Published On: Thu, Feb 14th, 2019

Catching Small Fish from Wharves and Jetties – Tip, try smaller hooks

How to fish from wharves and Jetties

Youngsters learning how to catch fish wharf and jetty fishing is an important part of growing up in New Zealand. This is where most of us start out as anglers like these two boys on a brilliant sunny day at Oamaru.

Youngsters learning how to catch fish wharf and jetty fishing is an important part of growing up in New Zealand. This is where most of us start out as anglers like these two boys on a brilliant sunny day at Oamaru.

Despite being a surfcasting fanatic I still find tiddler fishing irresistible. I guess a summer afternoon spent, rod in hand, dangling your feet over the side of a wharf is something you never grow out of. Lyttelton Harbour is just twenty minutes by car from Christchurch. The last two kilometres of the journey being through New Zealand ‘s longest road tunnel.

During summer the harbour is teeming with juvenile fish – otherwise known as “tiddlers.” On a recent outing to Lyttelton (for the sake of the kids), we caught: red cod, yellow-eyed mullet, blue warehou, spiny dogfish and a poisonous green pufferfish. The majority of which went back into the water alive.

A catch of tiddlers from the Lyttelton wharves: warehou, red cod and a yellow eyed mullet.

A catch of tiddlers from the Lyttelton wharves: warehou, red cod and a yellow eyed mullet.

Use Small Hooks

The secret of successful tiddler fishing, especially when taking the kids out for a fish, is to use very small hooks. Size 6 – 10 is a good size to use for most fishing as these are ideal for catching yellow-eyed mullet. These hooks are tiny, but they will still catch fish in excess of four pounds. It always amuses me to watch people fishing from the wharf with 5/0 hooks. They never catch anything. Their hooks are too big to fit into the mouth of the fish. Every time they wind in their line their bait is gone but they never seem to work out why!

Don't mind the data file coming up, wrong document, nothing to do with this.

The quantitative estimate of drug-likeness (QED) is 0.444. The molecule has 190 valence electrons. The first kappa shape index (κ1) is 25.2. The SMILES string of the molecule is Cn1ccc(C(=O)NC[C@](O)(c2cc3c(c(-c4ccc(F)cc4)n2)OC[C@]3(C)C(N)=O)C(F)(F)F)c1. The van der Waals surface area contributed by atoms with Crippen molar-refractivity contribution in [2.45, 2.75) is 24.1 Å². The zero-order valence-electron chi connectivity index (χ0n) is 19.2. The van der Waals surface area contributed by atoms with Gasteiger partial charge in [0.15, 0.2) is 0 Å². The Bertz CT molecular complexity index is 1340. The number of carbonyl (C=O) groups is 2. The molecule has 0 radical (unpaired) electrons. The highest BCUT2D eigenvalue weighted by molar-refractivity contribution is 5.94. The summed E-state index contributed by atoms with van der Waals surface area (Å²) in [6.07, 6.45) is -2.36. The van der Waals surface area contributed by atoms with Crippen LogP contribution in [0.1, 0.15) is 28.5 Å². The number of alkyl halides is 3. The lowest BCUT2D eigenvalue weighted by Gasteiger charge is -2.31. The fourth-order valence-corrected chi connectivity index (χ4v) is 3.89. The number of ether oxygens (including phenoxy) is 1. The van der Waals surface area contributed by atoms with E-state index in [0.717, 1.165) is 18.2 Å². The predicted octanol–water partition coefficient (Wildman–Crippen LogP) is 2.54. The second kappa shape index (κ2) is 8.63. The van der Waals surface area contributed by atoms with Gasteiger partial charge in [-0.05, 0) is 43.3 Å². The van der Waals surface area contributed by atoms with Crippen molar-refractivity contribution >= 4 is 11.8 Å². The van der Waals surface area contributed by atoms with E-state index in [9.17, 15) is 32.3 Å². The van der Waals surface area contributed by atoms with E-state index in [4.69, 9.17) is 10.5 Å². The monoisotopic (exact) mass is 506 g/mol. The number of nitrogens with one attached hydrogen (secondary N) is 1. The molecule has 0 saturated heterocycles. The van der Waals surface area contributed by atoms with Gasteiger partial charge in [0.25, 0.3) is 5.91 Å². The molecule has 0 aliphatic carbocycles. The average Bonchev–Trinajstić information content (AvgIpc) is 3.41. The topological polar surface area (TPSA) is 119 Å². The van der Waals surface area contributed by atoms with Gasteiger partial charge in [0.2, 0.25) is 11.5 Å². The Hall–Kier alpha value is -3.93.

So what then is the best size small hook for wharf and jetty fishing? A size 8 trout nymph hook is perfect. It will fit on the top of a 10 cent coin. The gap from the tip of the barb to the hook shank is 6mm. Overall the length measures 19mm. There are lots of different hook shapes. A similar size Suicide hook is also very good. Nowadays most sea-fishing hooks are chemically sharpened and come in red or black. Both colours are good and work just as well. The important thing to look at is the hook gap. Choose one that measures 6mm and you will start to catch a lot more fish. Sure, these hooks seem very small but I have caught 20 pounds plus rainbow trout on size 8 nymph hooks. Fish like yellow-eyed mullet and garfish have quite small mouths. If your hooks won’t fit inside the fishes mouth it will be almost impossible to catch them – though you might foul hook a few small fish from time to time if your large hooks are really sharp. 

A size 8 Black Magic nymph hook will fit on top of a 10 cent coin.

A size 8 Black Magic nymph hook will fit on top of a 10 cent coin. It is small enough to fit into the mouths of small fish but is sufficient to catch larger fish too. If you are getting a lot of nibbles and losing all your bait without catching anything it is because your hooks are too big for the fish.